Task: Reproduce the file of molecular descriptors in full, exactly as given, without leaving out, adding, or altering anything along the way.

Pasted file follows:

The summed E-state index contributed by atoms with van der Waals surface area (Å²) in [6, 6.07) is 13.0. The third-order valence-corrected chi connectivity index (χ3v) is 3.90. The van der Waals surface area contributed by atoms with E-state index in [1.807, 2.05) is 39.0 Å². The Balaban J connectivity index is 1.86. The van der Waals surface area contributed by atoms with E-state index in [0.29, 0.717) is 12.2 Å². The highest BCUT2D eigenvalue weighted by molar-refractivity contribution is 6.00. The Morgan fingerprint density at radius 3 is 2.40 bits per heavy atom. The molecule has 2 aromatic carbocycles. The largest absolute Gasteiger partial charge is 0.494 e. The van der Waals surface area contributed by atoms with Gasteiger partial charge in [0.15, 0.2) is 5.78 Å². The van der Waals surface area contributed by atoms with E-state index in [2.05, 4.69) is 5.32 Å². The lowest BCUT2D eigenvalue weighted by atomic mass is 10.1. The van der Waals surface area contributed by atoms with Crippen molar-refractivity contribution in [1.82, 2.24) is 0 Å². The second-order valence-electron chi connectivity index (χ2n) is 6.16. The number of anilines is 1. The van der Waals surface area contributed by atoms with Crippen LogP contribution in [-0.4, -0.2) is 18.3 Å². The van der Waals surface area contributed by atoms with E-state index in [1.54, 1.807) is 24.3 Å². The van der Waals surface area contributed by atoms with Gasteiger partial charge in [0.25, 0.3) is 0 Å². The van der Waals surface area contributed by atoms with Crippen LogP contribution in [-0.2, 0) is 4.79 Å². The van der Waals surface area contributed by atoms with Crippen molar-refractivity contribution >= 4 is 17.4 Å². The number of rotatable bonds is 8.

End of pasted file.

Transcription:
The summed E-state index contributed by atoms with van der Waals surface area (Å²) in [6, 6.07) is 13.0. The third-order valence-corrected chi connectivity index (χ3v) is 3.90. The van der Waals surface area contributed by atoms with E-state index in [1.807, 2.05) is 39.0 Å². The Balaban J connectivity index is 1.86. The van der Waals surface area contributed by atoms with E-state index in [0.29, 0.717) is 12.2 Å². The highest BCUT2D eigenvalue weighted by molar-refractivity contribution is 6.00. The Morgan fingerprint density at radius 3 is 2.40 bits per heavy atom. The molecule has 2 aromatic carbocycles. The largest absolute Gasteiger partial charge is 0.494 e. The van der Waals surface area contributed by atoms with Gasteiger partial charge in [0.15, 0.2) is 5.78 Å². The van der Waals surface area contributed by atoms with E-state index in [2.05, 4.69) is 5.32 Å². The lowest BCUT2D eigenvalue weighted by atomic mass is 10.1. The van der Waals surface area contributed by atoms with Crippen molar-refractivity contribution in [1.82, 2.24) is 0 Å². The second-order valence-electron chi connectivity index (χ2n) is 6.16. The number of anilines is 1. The van der Waals surface area contributed by atoms with Crippen LogP contribution in [-0.4, -0.2) is 18.3 Å². The van der Waals surface area contributed by atoms with E-state index in [1.54, 1.807) is 24.3 Å². The van der Waals surface area contributed by atoms with Gasteiger partial charge in [0.25, 0.3) is 0 Å². The van der Waals surface area contributed by atoms with Crippen LogP contribution in [-0.2, 0) is 4.79 Å². The van der Waals surface area contributed by atoms with Crippen molar-refractivity contribution >= 4 is 17.4 Å². The number of rotatable bonds is 8.